It's 1989 in New York City, and for three teens, the world is changing. Reza is an Iranian boy who has just moved to the city with his mother to live with his stepfather and stepbrother. He's terrified someone will guess the truth he can barely acknowledge about himself. Reza knows he's gay, but all he knows of gay life are the media's images of men dying of AIDS. Judy is an aspiring fashion designer who worships her uncle Stephen, a gay man with AIDS who devotes his time to activism as a member of ACT UP. Judy has never imagined finding romance, until she falls for Reza and they start dating. Art is Judy's best friend, their school's only out-and-proud teen. He'll never be who is conservative parents want him to be, so he rebels by documenting the AIDS crisis through his photographs. As Reza and Art grow closer, Reza struggles to find a way out of his deception which won't break Judy's heart and destroy the most meaningful friendship he's ever known.

Being Jazz : my life as a (transgender) teen

In her remarkable memoir, Jazz reflects on these very public experiences and how they have helped shape the mainstream attitude toward the transgender community. But it hasn’t all been easy. Jazz has faced many challenges, bullying, discrimination, and rejection, yet she perseveres as she educates others about her life as a transgender teen. Through it all, her family has been beside her on this journey, standing together against those who don't understand the true meaning of tolerance and unconditional love. Now Jazz must learn to navigate the physical, social, and emotional upheavals of adolescence—particularly high school—complicated by the unique challenges of being a transgender teen. Making the journey from girl to woman is never easy—especially when you began your life in a boy’s body.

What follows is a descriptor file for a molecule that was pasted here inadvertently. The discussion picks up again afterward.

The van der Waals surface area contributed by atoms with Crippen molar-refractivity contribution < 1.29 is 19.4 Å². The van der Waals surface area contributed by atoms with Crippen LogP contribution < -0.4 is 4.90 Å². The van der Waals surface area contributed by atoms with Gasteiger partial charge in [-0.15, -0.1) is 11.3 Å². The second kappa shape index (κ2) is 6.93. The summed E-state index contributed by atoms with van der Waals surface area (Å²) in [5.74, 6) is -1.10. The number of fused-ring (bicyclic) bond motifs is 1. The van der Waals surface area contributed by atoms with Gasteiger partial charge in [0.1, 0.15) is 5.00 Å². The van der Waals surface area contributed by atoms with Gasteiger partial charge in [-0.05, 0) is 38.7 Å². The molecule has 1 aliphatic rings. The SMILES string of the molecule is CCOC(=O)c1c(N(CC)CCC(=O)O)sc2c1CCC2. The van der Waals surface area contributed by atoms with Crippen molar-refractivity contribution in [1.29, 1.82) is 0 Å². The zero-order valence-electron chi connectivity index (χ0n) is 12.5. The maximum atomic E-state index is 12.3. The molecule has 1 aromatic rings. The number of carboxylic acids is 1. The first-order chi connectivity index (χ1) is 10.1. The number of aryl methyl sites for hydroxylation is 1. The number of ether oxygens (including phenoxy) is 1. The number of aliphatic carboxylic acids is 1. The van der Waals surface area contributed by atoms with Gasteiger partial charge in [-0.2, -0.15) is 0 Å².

Adult Books    

The seven husbands of Evelyn Hugo : a novel   

 Aging and reclusive Hollywood movie icon Evelyn Hugo is finally ready to tell the truth about her glamorous and scandalous life. But when she chooses unknown magazine reporter Monique Grant for the job, no one in the journalism community is more astounded than Monique herself. Why her? Why now?

Stonewall : breaking out in the fight for gay rights

A dramatic retelling of the Stonewall riots of 1969, introducing teen readers to the decades-long struggle for gay rights"-- Provided by publisher.

How to survive a plague : the inside story of how citizens and science tamed AIDS

"This is the story of the men and women who, watching their friends and lovers fall, ignored by public officials, religious leaders, and the nation at large, and confronted with shame and hatred, chose to fight for their right to live. We witness the founding of ACT UP and TAG (Treatment Action Group), the rise of an underground drug market in opposition to the prohibitively expensive (and sometimes toxic) AZT, and the gradual movement toward a lifesaving medical breakthrough"-- Provided by publisher.